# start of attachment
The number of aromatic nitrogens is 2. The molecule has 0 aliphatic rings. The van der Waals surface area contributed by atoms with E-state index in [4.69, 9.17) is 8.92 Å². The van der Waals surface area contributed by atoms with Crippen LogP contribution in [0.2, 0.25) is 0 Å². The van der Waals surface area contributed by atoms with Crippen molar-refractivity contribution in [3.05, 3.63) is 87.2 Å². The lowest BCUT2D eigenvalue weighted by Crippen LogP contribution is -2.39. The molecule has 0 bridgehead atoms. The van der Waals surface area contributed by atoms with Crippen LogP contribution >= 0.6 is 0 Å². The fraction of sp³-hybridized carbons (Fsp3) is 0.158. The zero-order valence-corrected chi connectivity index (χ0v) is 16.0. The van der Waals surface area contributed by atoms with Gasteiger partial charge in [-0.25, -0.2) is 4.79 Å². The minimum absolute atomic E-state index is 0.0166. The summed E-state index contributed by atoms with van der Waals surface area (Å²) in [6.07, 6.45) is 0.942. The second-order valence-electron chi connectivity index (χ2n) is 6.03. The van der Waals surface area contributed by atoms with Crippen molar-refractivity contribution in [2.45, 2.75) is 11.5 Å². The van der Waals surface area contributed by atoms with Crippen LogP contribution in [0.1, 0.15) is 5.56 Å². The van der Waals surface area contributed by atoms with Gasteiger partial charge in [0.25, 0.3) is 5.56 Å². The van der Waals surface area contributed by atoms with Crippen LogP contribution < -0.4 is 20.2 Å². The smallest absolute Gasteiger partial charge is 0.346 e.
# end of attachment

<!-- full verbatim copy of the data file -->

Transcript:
The number of aromatic nitrogens is 2. The molecule has 0 aliphatic rings. The van der Waals surface area contributed by atoms with E-state index in [4.69, 9.17) is 8.92 Å². The van der Waals surface area contributed by atoms with Crippen LogP contribution in [0.2, 0.25) is 0 Å². The van der Waals surface area contributed by atoms with Crippen molar-refractivity contribution in [3.05, 3.63) is 87.2 Å². The lowest BCUT2D eigenvalue weighted by Crippen LogP contribution is -2.39. The molecule has 0 bridgehead atoms. The van der Waals surface area contributed by atoms with Crippen LogP contribution >= 0.6 is 0 Å². The fraction of sp³-hybridized carbons (Fsp3) is 0.158. The zero-order valence-corrected chi connectivity index (χ0v) is 16.0. The van der Waals surface area contributed by atoms with Gasteiger partial charge in [-0.25, -0.2) is 4.79 Å². The minimum absolute atomic E-state index is 0.0166. The summed E-state index contributed by atoms with van der Waals surface area (Å²) in [6.07, 6.45) is 0.942. The second-order valence-electron chi connectivity index (χ2n) is 6.03. The van der Waals surface area contributed by atoms with Crippen molar-refractivity contribution in [2.45, 2.75) is 11.5 Å². The van der Waals surface area contributed by atoms with Crippen LogP contribution in [0.1, 0.15) is 5.56 Å². The van der Waals surface area contributed by atoms with Gasteiger partial charge in [0.25, 0.3) is 5.56 Å². The van der Waals surface area contributed by atoms with Crippen LogP contribution < -0.4 is 20.2 Å². The smallest absolute Gasteiger partial charge is 0.346 e.